California Gov. Jerry Brown has signed a bill into law that will require websites like IMDB Pro to remove the ages of actors and others listed on the site if asked by them to do so.
Social media giant Snapchat is now Snap, Inc. It's just one of the changes the company is making, as it gets ready to release video-recording sunglasses.
The U.S. is about to complete its long-planned handover of Internet domain name management to a global non-profit. Republicans argue it's an example of the Obama administration giving up U.S. power.
As we mourn the golf great, we acknowledge another contribution he made to our culture: the tasty and refreshing iced tea and lemonade beverage that carries his name.
President Rodrigo Duterte declared that he's willing to "cross the Rubicon" with the U.S., a close ally, and offer long-term land leases to "the other side of the ideological barrier."
As craft brewers try to make their brews stand out in an increasingly crowded field, they're driving the expansion of a singular business: custom-made beer taps.
Millennials admire startup founders and revere self-employment, new survey findings show, but they're worried about debt and wary of starting businesses in an unforgiving economic environment.
Greg Kelly wanted out of corporate America for a lifestyle better suited to raising a family. So he and his wife launched Alabama's only sheep dairy. "We feel like we're really living now," she says.
Wells Fargo staff secretly opened millions of unauthorized accounts to meet lofty sales targets. A class-action suit has been filed on behalf of employees who obeyed the law and failed to meet quotas.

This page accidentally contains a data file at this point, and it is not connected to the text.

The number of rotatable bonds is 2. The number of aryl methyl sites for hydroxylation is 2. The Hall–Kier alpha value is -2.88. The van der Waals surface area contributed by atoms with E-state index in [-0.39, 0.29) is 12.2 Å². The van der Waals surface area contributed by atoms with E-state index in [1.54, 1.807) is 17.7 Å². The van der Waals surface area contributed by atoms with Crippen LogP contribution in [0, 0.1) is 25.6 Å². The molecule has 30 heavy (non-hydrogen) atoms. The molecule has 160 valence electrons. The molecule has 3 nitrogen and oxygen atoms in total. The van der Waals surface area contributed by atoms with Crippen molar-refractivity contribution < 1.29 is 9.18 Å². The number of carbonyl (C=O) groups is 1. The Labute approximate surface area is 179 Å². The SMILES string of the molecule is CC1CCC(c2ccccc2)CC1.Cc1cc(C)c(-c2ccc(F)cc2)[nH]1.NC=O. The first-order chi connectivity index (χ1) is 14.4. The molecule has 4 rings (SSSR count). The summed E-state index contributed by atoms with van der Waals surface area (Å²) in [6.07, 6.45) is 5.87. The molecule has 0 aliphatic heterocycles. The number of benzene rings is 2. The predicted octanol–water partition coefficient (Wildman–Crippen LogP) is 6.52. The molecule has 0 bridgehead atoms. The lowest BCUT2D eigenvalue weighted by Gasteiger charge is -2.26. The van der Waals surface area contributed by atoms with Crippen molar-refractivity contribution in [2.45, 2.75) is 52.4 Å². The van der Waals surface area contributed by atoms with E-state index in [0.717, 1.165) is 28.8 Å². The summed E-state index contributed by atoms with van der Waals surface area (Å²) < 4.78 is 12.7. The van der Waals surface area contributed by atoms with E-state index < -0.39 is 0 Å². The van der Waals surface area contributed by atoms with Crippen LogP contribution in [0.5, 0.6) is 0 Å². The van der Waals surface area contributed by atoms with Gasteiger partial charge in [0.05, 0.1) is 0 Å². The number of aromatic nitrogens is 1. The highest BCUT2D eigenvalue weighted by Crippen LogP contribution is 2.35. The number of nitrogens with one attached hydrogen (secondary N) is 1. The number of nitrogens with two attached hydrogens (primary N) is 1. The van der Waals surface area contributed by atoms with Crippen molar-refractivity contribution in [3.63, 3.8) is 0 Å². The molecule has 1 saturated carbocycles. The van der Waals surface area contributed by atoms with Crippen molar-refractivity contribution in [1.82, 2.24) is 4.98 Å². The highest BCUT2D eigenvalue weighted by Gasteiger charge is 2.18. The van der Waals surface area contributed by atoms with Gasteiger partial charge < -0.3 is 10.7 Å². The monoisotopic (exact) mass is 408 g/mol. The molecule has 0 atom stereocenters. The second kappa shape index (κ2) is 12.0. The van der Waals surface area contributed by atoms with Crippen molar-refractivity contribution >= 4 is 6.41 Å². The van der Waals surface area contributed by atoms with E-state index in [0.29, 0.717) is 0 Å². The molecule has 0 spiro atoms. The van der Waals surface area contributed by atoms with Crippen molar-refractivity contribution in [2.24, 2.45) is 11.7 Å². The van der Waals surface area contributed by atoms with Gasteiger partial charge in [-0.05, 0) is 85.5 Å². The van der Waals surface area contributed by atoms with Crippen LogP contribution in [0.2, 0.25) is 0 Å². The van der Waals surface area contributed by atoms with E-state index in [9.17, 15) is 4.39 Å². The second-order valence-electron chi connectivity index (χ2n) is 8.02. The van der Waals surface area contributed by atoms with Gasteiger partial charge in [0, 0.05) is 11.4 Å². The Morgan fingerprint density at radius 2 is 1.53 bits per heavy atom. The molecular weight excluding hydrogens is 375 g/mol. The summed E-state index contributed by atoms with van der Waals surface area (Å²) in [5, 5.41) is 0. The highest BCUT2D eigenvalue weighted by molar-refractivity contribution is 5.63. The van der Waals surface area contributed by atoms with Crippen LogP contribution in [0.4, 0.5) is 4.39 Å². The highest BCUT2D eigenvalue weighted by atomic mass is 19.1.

As part of Morning Edition's debate coverage "Divided States," Steve Inskeep visits Atlanta, and talks to business owner Tonia Hicks about what she thinks of Hillary Clinton and Donald Trump.
It's the first time Jann Wenner has allowed an outside investor to buy a part of the fabled magazine he founded in 1967.
The New York Times endorsed Hillary Clinton on Saturday, but an endorsement that came the day before from a smaller paper may matter more to its readers, for the simple fact that it was unexpected.
The chain restaurant that catered to women helped redefine how Americans eat, according to a new book. For NPR's Lynn Neary, it also defined how she did and didn't fit with the counterculture.
A tourist agency in France has established a hotline that connects callers to a random French volunteer. NPR's Oliver Dearden tested it out.
The bank's CEO appeared before a Senate banking committee this week to answer questions about fake accounts created by more than 5,000 of his employees. Scott Simon talks with consultant Dov Seidman.
From jobs and taxes to health care and immigration, there are a host of issues that will come up Monday night. Here's what you should know to get smart quick.
How will the economy provide economic opportunities if employers need fewer workers in the future? A growing number of people in Silicon Valley are saying the only realistic answer is a basic income.
On today's show: The fight over free trade. Come for the man who dreamed of world peace through trade. Stay for Robert Smith in the mean streets of Seattle.
A study by AAA found 16.5 million Americans buy premium gas when their cars don't need it. Director of Automotive Engineering Greg Brannon says drivers waste money when they unnecessarily use premium.
Both Hillary Clinton and Donald Trump talk about increasing opportunities for coming generations. Some analysts say boosting economic growth would help, but the way there is complicated.